A launch of a new Nord Stream gas pipeline from Russia to Germany through the Baltic Sea on November 8, 2011, by the monopolistic giant Gazprom was a triumph to secure its European energy market, but kind of. More immediately, Nord Stream dealt a blow to Ukraine, which is a transit country of Russian gas to Europe and has been in a repeated dispute with Russia since 2005 over gas pricing, debt and supply. The Russo-Ukrainian gas war brought gas cutoffs in wintertime to downstream Western European markets. With a capacity to carry 55 billion cubic meters of gas per year, the new $12.1 billion pipeline bypasses Ukraine altogether and is likely to boost Russia’s leverage on Ukraine in the recurring crisis between the two and help secure Gazprom’s position in the European markets. While the former may be true, it is hard to bet on the latter.
While Germany is a main beneficiary of the Nord Stream pipeline, the general sentiment in Western Europe is deep cynicism about Gazprom and fear of more dependence on it as European markets recover from the global economic downturn. Receiving two thirds of its gas supplies from Russia, Europe’s main goal going forward is diversification of supply sources, which includes greater price and volume flexibility with imports of LNG, development of domestic shale gas in individual EU member countries (e.g. Poland, Germany), and building a direct pipeline access to energy riches of the Caspian countries. It is unlikely that the launching of Nord Stream and a pending South Stream pipeline (from Russia through Black Sea to Bulgaria, Greece, Italy and Austria) would keep Europe locked to Gazprom.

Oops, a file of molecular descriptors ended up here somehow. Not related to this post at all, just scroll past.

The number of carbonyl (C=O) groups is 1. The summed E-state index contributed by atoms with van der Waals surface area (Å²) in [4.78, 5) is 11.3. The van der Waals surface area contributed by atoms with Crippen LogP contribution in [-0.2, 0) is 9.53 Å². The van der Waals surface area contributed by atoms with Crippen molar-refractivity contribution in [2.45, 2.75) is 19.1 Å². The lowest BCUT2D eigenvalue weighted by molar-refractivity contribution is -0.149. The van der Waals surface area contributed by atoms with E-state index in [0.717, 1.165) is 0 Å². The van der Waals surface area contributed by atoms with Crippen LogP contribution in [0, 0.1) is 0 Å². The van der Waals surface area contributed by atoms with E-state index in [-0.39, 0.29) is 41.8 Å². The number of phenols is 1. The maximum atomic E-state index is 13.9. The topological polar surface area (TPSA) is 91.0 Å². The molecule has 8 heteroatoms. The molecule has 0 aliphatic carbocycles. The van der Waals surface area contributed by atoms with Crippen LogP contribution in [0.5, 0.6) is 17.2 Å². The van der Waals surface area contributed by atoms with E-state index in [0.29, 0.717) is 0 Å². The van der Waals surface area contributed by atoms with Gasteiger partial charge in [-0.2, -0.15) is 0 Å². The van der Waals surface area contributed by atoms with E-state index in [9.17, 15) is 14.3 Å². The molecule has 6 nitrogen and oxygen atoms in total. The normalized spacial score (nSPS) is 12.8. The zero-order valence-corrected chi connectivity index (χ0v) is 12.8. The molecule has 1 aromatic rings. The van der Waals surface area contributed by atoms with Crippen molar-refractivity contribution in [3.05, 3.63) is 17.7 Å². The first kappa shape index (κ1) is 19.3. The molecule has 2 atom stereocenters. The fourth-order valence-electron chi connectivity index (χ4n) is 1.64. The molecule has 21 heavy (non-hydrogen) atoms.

Recognizing Europe’s policy of diversification of energy sources, a common attitude among Russian policymakers and energy observers is also centered on seeking other markets, particularly to its eastern direction. While the October 2011 visit of Prime Minister Vladimir Putin to China ended again in an impasse on a gas deal due to price disagreements, Russians are confident that Beijing would eventually need their gas for its energy-thirsty economy and the sources from Turkmenistan and Qatar would be insufficient. China continues to demand nearly half the price that Russia charges for its gas to Europe. Some Russian energy observers argue that rushing in to the growing Chinese gas market and accepting its price will be highly disadvantageous to their country. The Kremlin is aware that the Gazprom's supplies to European markets will be shrinking with time, but until then it is likley to bide its time to negotiate an acceptable price with China as well as to seek entry to the markets of South Korea and Japan.